“I just don’t like heights!” laments Ohio bowhunter John Christainer.
Today, between the cover pages of bowhunting magazines and around the bowhunting campfires of North America, more emphasis is being placed on pursuing whitetails from the ground. Truth is, simple and unencumbered ground stand hunting can be as effective as using treestands placed at nosebleed elevations. Consider the record of bowhunter John Christainer, who has taken nearly 30 whitetails while hunting from the ground, including trophy-class bucks.
Besides his aversion to high places among the tree branches, Christainer, who operates Twig Archery near Conesville, Ohio, says, “I also don’t like the steep shot angle you get from a treestand.”
Why does he hunt whitetails with both his feet planted on terra firma?
“The kill zone is much larger from the ground,” he reasons. “That reduces the chance for a bad hit.”
Though Christainer admits he occasionally (albeit reluctantly) hunts from treestands, he refuses to climb more than 12 to 15 feet. He’s learned the hard way this frequently isn’t high enough for the educated whitetails he hunts mainly on public land in southeast Ohio. Savvy hunters in these parts believe treestands must be a minimum of 18 feet above the ground. If you don’t want to hunt from the stratosphere, you still have an excellent chance of hunting undetected from a well-placed, well-hidden ground stand.
Break The Mental Block
A mental preconception can prevent many bowhunters from trying ground stands. Those accustomed to lofty tree perches can feel more exposed on the ground. Christainer never had to overcome this apprehension because he got hooked on bowhunting as a youngster in the 1960s. At that time, treestand hunting was just catching on, and commercially produced treestands were not readily available. Bowhunting from the ground was simply the accepted and predominant hunting method of the time.
Lacking a mentor to show him the ropes, Christainer’s first whitetail was a long time coming. Years of trial and error gradually taught him when and where deer move, and how to avoid a whitetail’s keen eyes, ears, and nose. Learning how to draw and shoot at close range without spooking the quarry was the equivalent of a doctoral thesis in those early days.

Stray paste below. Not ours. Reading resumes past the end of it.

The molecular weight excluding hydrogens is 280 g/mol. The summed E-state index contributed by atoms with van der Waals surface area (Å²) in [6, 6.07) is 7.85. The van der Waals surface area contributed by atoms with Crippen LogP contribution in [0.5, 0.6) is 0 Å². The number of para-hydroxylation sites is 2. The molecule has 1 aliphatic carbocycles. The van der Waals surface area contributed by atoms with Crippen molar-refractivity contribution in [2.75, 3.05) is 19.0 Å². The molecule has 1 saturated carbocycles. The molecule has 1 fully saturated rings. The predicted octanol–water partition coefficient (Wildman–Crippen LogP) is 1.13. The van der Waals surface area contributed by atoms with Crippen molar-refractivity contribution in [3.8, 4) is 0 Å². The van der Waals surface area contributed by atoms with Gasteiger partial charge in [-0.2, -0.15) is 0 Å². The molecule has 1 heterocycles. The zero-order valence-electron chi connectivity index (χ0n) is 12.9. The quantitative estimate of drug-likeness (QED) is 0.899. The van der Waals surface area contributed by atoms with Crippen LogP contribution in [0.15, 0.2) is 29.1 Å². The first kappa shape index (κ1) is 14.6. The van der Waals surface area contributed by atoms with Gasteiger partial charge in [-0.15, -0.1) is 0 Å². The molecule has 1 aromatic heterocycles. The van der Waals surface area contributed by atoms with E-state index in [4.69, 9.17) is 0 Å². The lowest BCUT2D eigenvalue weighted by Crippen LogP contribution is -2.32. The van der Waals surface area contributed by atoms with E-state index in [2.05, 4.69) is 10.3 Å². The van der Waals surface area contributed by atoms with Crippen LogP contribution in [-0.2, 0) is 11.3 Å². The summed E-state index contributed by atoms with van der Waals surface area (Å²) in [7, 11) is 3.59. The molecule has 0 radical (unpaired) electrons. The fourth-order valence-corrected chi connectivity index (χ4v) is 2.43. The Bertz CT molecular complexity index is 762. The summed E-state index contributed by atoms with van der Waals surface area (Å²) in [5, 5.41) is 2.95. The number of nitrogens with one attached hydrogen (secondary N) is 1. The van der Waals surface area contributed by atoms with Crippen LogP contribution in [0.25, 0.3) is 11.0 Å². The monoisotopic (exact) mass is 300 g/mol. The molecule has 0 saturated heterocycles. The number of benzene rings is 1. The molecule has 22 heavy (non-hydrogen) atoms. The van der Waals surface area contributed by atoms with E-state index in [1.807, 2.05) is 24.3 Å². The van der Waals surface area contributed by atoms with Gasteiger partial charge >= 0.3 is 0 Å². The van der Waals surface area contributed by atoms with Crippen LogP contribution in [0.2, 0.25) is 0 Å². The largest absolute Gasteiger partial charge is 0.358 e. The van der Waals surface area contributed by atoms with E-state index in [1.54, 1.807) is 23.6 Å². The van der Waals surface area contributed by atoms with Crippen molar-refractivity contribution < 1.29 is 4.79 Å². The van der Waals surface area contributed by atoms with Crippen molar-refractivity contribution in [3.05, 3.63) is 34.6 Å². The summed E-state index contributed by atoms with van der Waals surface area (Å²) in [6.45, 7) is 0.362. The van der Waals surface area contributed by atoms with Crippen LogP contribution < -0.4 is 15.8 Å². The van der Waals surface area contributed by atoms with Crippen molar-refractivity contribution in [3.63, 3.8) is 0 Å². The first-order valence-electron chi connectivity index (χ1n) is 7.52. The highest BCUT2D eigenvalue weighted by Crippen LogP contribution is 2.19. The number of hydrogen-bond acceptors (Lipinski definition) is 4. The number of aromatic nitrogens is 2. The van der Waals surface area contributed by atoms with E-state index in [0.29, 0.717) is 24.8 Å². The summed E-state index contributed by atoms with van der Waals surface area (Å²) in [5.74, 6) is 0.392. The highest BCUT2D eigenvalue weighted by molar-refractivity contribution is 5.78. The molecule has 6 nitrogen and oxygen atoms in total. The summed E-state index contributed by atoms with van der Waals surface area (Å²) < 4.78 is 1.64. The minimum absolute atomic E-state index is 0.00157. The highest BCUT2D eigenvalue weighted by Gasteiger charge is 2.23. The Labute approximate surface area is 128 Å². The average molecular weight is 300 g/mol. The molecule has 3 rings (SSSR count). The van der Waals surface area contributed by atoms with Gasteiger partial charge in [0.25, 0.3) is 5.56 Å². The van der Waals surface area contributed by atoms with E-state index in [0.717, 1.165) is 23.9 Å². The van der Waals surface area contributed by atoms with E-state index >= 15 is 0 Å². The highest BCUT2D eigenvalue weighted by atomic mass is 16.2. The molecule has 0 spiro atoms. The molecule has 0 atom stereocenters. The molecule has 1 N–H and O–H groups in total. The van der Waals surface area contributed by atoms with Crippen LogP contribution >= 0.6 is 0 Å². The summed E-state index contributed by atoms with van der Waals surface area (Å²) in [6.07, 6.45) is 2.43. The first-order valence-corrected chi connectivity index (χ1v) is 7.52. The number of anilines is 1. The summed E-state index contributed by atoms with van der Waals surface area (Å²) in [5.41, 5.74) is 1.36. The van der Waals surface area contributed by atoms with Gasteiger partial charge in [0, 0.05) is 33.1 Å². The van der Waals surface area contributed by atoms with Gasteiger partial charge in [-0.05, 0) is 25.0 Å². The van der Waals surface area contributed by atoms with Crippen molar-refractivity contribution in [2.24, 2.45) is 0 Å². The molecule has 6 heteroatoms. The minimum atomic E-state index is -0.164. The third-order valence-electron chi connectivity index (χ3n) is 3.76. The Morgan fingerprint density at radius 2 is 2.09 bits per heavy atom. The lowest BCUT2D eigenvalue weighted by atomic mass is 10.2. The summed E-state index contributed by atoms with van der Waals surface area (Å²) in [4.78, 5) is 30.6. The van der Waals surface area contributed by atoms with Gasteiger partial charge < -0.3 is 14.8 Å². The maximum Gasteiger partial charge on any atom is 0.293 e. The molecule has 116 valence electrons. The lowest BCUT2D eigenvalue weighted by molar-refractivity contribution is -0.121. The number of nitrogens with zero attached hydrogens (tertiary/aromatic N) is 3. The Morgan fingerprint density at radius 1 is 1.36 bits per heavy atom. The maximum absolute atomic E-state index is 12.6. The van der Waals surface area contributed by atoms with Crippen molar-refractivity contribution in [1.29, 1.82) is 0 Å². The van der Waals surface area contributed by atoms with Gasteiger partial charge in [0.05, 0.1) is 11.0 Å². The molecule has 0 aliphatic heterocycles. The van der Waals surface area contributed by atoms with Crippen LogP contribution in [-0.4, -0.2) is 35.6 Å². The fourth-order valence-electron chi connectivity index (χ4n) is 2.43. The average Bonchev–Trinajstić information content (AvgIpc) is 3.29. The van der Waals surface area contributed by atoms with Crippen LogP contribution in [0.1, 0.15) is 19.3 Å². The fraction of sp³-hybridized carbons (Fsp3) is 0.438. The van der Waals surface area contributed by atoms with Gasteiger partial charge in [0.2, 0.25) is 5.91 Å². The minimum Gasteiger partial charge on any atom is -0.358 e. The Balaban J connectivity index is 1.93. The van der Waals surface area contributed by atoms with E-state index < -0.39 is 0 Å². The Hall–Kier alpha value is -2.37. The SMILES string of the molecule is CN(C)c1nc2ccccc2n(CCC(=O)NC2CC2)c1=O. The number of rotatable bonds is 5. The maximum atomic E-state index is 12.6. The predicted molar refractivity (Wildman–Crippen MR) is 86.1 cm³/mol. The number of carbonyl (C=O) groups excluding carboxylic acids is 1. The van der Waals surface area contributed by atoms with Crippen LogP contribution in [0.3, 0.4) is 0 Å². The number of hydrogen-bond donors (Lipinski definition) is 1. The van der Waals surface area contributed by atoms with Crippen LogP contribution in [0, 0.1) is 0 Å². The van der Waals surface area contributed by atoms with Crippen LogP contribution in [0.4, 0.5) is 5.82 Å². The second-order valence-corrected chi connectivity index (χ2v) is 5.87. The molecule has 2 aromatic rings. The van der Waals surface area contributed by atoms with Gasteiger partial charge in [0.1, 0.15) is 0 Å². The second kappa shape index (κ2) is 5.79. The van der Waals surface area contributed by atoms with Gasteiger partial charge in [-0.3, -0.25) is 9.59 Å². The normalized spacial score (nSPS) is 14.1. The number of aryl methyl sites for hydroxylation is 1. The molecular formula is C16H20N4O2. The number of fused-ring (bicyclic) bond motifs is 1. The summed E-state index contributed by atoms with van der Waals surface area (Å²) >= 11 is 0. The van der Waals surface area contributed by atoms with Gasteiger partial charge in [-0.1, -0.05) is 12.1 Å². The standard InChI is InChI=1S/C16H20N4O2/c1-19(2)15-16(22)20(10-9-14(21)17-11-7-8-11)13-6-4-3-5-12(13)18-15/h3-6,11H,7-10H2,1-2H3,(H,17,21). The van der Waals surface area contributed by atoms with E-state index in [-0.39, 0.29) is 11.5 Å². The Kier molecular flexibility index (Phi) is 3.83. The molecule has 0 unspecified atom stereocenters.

Christainer relies on full camouflage clothing, a nylon netting face mask, and natural undergrowth to break up his human form. He typically sets up in a thicket or some other dense cover within 20 yards of a path or funnel frequented by whitetails. He cuts a cubby hole and a shooting lane into the thicket using pruning snips.
It’s imperative no branches remain to possibly interfere with the bow during the shot. Leaves and twigs beneath the hunter also must be raked away to eliminate unwanted noises during movement.
Because setting up in this manner takes only minutes, it affords an ease of mobility treestand hunters only dream of. You can move to a new location on a whim. And if the wind direction does a 180 after you’ve already set up, you can quickly change places to put the wind to your advantage.
Ohio hunter Julie Hall also makes use of natural surroundings when hunting from ground stands with her crossbow. A past president of the Buckeye Big Buck Club, Hall has taken several nice bucks from the ground. A back injury prevents her from climbing trees.
Hall constructs sparse, makeshift blinds from materials she finds around the stand site. In a cornfield, she uses cornstalks. When she sets up with her back to a tree, she pieces together limbs and other cover available on the ground nearby.
“You only need enough cover to breakup your outline,” says Hall. “I’ve had does pass by me just two rows over in standing corn. They never knew I was there.”
Hall’s husband, Buzz, usually hunts from treestands with his compound bow. But on two occasions he has followed his wife’s lead and taken bucks from ground stands in places where trees suitable for treestands were not present.
Featured photo by John Hafner